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At lesson my teacher stated that the possible reason for why only LH neutrinos are observed are that either: neutrinos are Dirac fermion but the RH neutrinos are not interacting weakly or that they are Majorana fermion ($\Psi=\Psi^{\star}$) but he didn't explain why this second solution solves the issue, he only wrote $\Psi=(\Psi_L, i\sigma_2\Psi_L^\star)$ but not how to reach this (if this is true I understand why we do not find RH neutrinos). Can anybody help me clarify this point?

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If the neutrino is Majorana in nature, it means that the "RH neutrinos" are actually just the anti-neutrinos which we do see in nature. Majorana particles are those Fermions whose antiparticle is itself (kind of like how photons are their own anti-particles, except photons are Bosons). If neutrinos are Dirac in nature, the "RH neutrinos" would be sterile states that we don't observe. Either way, we will never see a "RH neutrino" because either it's sterile (Dirac) or it's actually just the antineutrino (Majorana).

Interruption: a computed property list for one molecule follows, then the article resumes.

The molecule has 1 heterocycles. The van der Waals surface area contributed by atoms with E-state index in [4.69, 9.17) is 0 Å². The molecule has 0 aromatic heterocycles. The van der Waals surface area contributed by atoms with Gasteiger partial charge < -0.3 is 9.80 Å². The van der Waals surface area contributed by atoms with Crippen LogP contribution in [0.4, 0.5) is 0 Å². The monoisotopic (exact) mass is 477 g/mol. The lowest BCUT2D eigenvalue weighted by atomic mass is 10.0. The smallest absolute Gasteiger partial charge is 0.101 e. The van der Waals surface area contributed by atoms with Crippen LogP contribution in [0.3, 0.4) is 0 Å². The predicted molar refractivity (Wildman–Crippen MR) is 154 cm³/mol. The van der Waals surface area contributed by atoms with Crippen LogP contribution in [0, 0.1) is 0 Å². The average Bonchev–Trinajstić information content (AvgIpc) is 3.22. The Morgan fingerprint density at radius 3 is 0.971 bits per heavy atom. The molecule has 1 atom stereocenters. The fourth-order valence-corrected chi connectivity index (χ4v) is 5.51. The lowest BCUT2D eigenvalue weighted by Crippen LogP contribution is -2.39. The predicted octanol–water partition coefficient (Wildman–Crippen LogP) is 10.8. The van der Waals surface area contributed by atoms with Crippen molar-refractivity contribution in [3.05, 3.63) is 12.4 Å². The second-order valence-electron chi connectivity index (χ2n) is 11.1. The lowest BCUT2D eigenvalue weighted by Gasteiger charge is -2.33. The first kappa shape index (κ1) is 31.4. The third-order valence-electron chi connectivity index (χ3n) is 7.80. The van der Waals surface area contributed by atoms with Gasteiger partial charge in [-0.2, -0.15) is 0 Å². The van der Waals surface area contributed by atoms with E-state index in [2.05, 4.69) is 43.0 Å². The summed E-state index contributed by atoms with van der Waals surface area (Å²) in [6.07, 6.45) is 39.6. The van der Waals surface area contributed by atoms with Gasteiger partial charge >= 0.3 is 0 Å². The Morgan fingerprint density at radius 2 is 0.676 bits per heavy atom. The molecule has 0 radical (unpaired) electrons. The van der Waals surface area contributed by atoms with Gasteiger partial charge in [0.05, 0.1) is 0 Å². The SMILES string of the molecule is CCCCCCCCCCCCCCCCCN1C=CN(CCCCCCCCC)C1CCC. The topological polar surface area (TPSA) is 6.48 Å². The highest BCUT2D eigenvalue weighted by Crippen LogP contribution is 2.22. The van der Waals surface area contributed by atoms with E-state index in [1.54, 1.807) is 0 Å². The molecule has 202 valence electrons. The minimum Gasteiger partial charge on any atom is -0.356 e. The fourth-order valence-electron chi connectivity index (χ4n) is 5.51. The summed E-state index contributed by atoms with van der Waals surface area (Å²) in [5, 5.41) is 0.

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  • $\begingroup$ I'm failing to see why this statement is true though: "If the neutrino is Majorana in nature, it means that the "RH neutrinos" are actually just the anti-neutrinos". Could you explain this? $\endgroup$ – Ringo_00 Sep 15 '18 at 14:15
  • $\begingroup$ @Ringo_00 sure, that statement is arises merely from the definition of Majorana vs Dirac. A Dirac spinor is 4 components. In some basis, one could label those 4 components as (LH Neutrino, RH Neutrino, LH Anti-Neutrino, RH Anti-Neutrino). In contrast, a Majorana spinor has only 2 components. And so one could associate with those 2 components the states (LH Neutrino, RH Anti-neutrino). Those would be the only 2 states possible. Of course one could also just label the states (Neutrino, AntiNeutrino) or (LH, RH) then. $\endgroup$ – enumaris Sep 16 '18 at 18:25

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